Power of Attorney

A power of attorney is a legal document through which you (known as the principal) can appoint a person (known as the attorney) to make decisions about your property or financial affairs. There are now various types of appointments, the most common being a general power of attorney and an enduring power of attorney. The difference is that a general power of attorney ceases to have effect after you lose the mental capacity and therefore your attorney can no longer make financial decisions. An enduring power of attorney will continue to have effect even after you lose mental capacity. By making an enduring power of attorney, you are choosing who you want to manage your financial affairs if you lose the mental capacity to do this for yourself.

At the end of the enduring power of attorney form there is a witness's certificate which is required under section 19 of the Powers of Attorney Act.

This certificate can only be completed by:

If your attorney wants to use the enduring power of attorney to deal with any real estate you own in NSW, ie buying or selling, leasing or mortgages, then the power of attorney must be registered with Land and Property Information NSW. There is a fee charged for registering an enduring power of attorney. Even if there is no requirement to register the power of attorney, at the time you sign the document, you may still choose to do so.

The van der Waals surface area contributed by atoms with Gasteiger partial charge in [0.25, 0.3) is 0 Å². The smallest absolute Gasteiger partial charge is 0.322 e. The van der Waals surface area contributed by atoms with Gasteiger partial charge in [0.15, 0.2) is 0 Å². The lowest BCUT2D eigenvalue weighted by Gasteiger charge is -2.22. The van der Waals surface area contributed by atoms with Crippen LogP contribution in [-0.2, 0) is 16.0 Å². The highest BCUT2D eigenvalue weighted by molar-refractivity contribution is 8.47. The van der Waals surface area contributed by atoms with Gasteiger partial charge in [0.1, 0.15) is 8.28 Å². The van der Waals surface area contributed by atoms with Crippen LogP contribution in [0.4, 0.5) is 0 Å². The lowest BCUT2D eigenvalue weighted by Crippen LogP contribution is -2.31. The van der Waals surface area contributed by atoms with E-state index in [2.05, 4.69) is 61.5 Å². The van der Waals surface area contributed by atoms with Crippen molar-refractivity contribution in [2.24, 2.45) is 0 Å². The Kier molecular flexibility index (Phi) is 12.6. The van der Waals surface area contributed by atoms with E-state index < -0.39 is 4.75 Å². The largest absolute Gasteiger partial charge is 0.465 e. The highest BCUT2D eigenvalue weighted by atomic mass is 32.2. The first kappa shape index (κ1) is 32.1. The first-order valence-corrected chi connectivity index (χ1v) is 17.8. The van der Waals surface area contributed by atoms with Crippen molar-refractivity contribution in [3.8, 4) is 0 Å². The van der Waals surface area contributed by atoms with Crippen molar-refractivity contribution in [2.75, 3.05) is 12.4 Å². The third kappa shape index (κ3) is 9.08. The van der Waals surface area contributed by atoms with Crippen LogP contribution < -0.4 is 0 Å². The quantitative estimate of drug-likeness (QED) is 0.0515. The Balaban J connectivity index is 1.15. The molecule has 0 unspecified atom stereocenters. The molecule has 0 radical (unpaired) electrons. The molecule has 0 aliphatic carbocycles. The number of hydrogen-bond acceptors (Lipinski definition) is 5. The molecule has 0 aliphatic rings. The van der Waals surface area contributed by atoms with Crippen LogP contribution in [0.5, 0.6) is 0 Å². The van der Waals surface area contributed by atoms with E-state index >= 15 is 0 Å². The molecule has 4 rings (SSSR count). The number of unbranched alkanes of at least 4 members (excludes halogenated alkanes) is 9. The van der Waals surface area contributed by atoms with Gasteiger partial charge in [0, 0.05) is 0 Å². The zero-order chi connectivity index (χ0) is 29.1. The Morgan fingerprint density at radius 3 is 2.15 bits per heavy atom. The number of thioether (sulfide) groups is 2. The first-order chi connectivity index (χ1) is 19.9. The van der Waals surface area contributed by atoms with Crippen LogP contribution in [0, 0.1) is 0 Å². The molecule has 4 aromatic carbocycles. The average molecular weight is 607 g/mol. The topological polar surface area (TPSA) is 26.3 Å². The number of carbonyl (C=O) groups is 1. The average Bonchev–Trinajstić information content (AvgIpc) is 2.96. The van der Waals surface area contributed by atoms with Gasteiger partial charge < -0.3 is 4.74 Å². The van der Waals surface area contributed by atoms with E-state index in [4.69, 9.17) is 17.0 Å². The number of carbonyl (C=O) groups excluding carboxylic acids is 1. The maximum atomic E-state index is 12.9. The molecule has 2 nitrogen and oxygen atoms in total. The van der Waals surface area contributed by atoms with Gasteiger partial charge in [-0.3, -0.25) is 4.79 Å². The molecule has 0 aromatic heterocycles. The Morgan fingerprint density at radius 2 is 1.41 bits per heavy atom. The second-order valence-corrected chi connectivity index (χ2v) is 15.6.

A power of attorney ends:

An attorney can have enormous power over your affairs. You should choose an attorney whom you trust and who will manage your finances in a responsible way. An appointment ends upon your death or if formally revoked by the principal. At Coastal Mobile Legal Service we pride ourselves on our expertise and resulting client satisfaction with the quality of the documents we produce.

Please feel free to contact us to discuss your requirements in more detail.